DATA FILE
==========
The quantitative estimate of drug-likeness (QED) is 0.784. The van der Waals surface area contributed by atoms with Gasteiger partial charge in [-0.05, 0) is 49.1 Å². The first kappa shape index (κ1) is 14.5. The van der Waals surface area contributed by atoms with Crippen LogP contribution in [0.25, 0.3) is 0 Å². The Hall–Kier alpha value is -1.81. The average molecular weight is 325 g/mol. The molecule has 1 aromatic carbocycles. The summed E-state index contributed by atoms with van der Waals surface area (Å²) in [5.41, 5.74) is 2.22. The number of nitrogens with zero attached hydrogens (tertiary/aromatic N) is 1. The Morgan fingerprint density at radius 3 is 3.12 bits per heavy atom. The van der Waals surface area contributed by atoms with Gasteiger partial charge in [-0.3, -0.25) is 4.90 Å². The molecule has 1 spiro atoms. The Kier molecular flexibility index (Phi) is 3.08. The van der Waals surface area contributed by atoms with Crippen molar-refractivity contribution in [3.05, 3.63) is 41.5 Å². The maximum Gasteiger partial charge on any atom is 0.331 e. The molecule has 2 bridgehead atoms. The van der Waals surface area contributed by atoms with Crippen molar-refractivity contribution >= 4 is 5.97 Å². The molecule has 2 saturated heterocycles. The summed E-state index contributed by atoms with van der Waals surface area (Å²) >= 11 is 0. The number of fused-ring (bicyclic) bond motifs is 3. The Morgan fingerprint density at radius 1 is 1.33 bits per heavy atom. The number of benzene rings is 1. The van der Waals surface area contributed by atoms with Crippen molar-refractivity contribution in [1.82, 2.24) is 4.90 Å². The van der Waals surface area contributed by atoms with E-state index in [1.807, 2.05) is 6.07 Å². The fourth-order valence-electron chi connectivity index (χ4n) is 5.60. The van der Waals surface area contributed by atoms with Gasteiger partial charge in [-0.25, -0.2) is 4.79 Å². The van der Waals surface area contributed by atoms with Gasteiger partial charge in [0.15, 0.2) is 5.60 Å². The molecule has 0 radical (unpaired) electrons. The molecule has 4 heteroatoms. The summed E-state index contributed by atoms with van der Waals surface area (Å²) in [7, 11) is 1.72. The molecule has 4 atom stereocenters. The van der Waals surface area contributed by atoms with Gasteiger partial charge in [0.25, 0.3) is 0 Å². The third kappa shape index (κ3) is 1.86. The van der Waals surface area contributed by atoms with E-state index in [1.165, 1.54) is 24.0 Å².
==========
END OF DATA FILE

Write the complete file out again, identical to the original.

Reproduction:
The quantitative estimate of drug-likeness (QED) is 0.784. The van der Waals surface area contributed by atoms with Gasteiger partial charge in [-0.05, 0) is 49.1 Å². The first kappa shape index (κ1) is 14.5. The van der Waals surface area contributed by atoms with Crippen LogP contribution in [0.25, 0.3) is 0 Å². The Hall–Kier alpha value is -1.81. The average molecular weight is 325 g/mol. The molecule has 1 aromatic carbocycles. The summed E-state index contributed by atoms with van der Waals surface area (Å²) in [5.41, 5.74) is 2.22. The number of nitrogens with zero attached hydrogens (tertiary/aromatic N) is 1. The Morgan fingerprint density at radius 3 is 3.12 bits per heavy atom. The van der Waals surface area contributed by atoms with Gasteiger partial charge in [-0.3, -0.25) is 4.90 Å². The molecule has 1 spiro atoms. The Kier molecular flexibility index (Phi) is 3.08. The van der Waals surface area contributed by atoms with Crippen molar-refractivity contribution in [3.05, 3.63) is 41.5 Å². The maximum Gasteiger partial charge on any atom is 0.331 e. The molecule has 2 bridgehead atoms. The van der Waals surface area contributed by atoms with Crippen molar-refractivity contribution >= 4 is 5.97 Å². The molecule has 2 saturated heterocycles. The summed E-state index contributed by atoms with van der Waals surface area (Å²) >= 11 is 0. The number of fused-ring (bicyclic) bond motifs is 3. The Morgan fingerprint density at radius 1 is 1.33 bits per heavy atom. The number of benzene rings is 1. The van der Waals surface area contributed by atoms with Crippen molar-refractivity contribution in [1.82, 2.24) is 4.90 Å². The van der Waals surface area contributed by atoms with E-state index in [1.807, 2.05) is 6.07 Å². The fourth-order valence-electron chi connectivity index (χ4n) is 5.60. The van der Waals surface area contributed by atoms with Gasteiger partial charge in [-0.25, -0.2) is 4.79 Å². The van der Waals surface area contributed by atoms with Gasteiger partial charge in [0.15, 0.2) is 5.60 Å². The molecule has 0 radical (unpaired) electrons. The molecule has 4 heteroatoms. The summed E-state index contributed by atoms with van der Waals surface area (Å²) in [7, 11) is 1.72. The molecule has 4 atom stereocenters. The van der Waals surface area contributed by atoms with Gasteiger partial charge in [0.25, 0.3) is 0 Å². The third kappa shape index (κ3) is 1.86. The van der Waals surface area contributed by atoms with E-state index in [1.165, 1.54) is 24.0 Å².